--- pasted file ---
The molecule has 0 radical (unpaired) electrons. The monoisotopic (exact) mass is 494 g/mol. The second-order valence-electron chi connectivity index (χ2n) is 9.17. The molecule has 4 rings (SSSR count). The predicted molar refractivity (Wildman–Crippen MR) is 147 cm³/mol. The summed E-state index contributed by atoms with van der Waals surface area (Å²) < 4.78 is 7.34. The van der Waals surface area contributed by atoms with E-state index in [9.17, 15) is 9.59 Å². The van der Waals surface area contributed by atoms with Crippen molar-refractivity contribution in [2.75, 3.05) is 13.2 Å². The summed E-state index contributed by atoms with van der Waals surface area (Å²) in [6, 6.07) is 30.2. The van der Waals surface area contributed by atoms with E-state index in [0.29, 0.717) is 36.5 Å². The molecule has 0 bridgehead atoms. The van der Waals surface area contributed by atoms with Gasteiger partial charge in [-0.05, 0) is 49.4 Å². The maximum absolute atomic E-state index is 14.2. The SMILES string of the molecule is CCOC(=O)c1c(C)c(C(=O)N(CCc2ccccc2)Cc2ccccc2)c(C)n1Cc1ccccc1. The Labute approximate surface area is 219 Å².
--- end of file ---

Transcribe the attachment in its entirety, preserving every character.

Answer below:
The molecule has 0 radical (unpaired) electrons. The monoisotopic (exact) mass is 494 g/mol. The second-order valence-electron chi connectivity index (χ2n) is 9.17. The molecule has 4 rings (SSSR count). The predicted molar refractivity (Wildman–Crippen MR) is 147 cm³/mol. The summed E-state index contributed by atoms with van der Waals surface area (Å²) < 4.78 is 7.34. The van der Waals surface area contributed by atoms with E-state index in [9.17, 15) is 9.59 Å². The van der Waals surface area contributed by atoms with Crippen molar-refractivity contribution in [2.75, 3.05) is 13.2 Å². The summed E-state index contributed by atoms with van der Waals surface area (Å²) in [6, 6.07) is 30.2. The van der Waals surface area contributed by atoms with E-state index in [0.29, 0.717) is 36.5 Å². The molecule has 0 bridgehead atoms. The van der Waals surface area contributed by atoms with Gasteiger partial charge in [-0.05, 0) is 49.4 Å². The maximum absolute atomic E-state index is 14.2. The SMILES string of the molecule is CCOC(=O)c1c(C)c(C(=O)N(CCc2ccccc2)Cc2ccccc2)c(C)n1Cc1ccccc1. The Labute approximate surface area is 219 Å².